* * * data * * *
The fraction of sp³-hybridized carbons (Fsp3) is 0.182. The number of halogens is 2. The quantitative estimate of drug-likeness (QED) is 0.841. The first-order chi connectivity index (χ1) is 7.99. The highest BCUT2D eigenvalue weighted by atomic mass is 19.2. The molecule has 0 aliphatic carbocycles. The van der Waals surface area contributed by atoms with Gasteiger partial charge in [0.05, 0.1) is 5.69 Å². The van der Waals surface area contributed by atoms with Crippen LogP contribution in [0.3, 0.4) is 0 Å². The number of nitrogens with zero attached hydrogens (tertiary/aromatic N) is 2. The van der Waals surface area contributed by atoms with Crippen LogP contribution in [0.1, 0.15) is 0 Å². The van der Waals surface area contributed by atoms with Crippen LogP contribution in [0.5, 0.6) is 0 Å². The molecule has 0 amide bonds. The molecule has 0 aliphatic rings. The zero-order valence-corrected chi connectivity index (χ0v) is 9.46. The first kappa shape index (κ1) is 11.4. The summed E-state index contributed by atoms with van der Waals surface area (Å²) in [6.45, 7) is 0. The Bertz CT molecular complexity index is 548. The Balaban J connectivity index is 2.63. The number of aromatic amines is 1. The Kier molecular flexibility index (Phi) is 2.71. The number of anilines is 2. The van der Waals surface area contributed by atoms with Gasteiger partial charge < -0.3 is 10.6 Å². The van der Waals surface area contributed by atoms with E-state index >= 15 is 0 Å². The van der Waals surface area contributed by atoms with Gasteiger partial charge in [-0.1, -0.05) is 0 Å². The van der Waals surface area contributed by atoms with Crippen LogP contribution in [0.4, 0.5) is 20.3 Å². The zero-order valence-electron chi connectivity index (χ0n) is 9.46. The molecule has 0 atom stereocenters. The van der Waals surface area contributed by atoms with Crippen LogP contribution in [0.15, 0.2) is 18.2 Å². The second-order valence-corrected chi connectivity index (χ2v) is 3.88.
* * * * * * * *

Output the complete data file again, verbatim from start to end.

The fraction of sp³-hybridized carbons (Fsp3) is 0.182. The number of halogens is 2. The quantitative estimate of drug-likeness (QED) is 0.841. The first-order chi connectivity index (χ1) is 7.99. The highest BCUT2D eigenvalue weighted by atomic mass is 19.2. The molecule has 0 aliphatic carbocycles. The van der Waals surface area contributed by atoms with Gasteiger partial charge in [0.05, 0.1) is 5.69 Å². The van der Waals surface area contributed by atoms with Crippen LogP contribution in [0.3, 0.4) is 0 Å². The number of nitrogens with zero attached hydrogens (tertiary/aromatic N) is 2. The van der Waals surface area contributed by atoms with Crippen LogP contribution in [0.1, 0.15) is 0 Å². The van der Waals surface area contributed by atoms with Crippen LogP contribution in [0.5, 0.6) is 0 Å². The molecule has 0 amide bonds. The molecule has 0 aliphatic rings. The zero-order valence-corrected chi connectivity index (χ0v) is 9.46. The first kappa shape index (κ1) is 11.4. The summed E-state index contributed by atoms with van der Waals surface area (Å²) in [6.45, 7) is 0. The Bertz CT molecular complexity index is 548. The Balaban J connectivity index is 2.63. The number of aromatic amines is 1. The Kier molecular flexibility index (Phi) is 2.71. The number of anilines is 2. The van der Waals surface area contributed by atoms with Gasteiger partial charge < -0.3 is 10.6 Å². The van der Waals surface area contributed by atoms with E-state index >= 15 is 0 Å². The van der Waals surface area contributed by atoms with Gasteiger partial charge in [-0.1, -0.05) is 0 Å². The van der Waals surface area contributed by atoms with Crippen LogP contribution in [0.4, 0.5) is 20.3 Å². The zero-order valence-electron chi connectivity index (χ0n) is 9.46. The molecule has 0 atom stereocenters. The van der Waals surface area contributed by atoms with Crippen LogP contribution in [0.15, 0.2) is 18.2 Å². The second-order valence-corrected chi connectivity index (χ2v) is 3.88.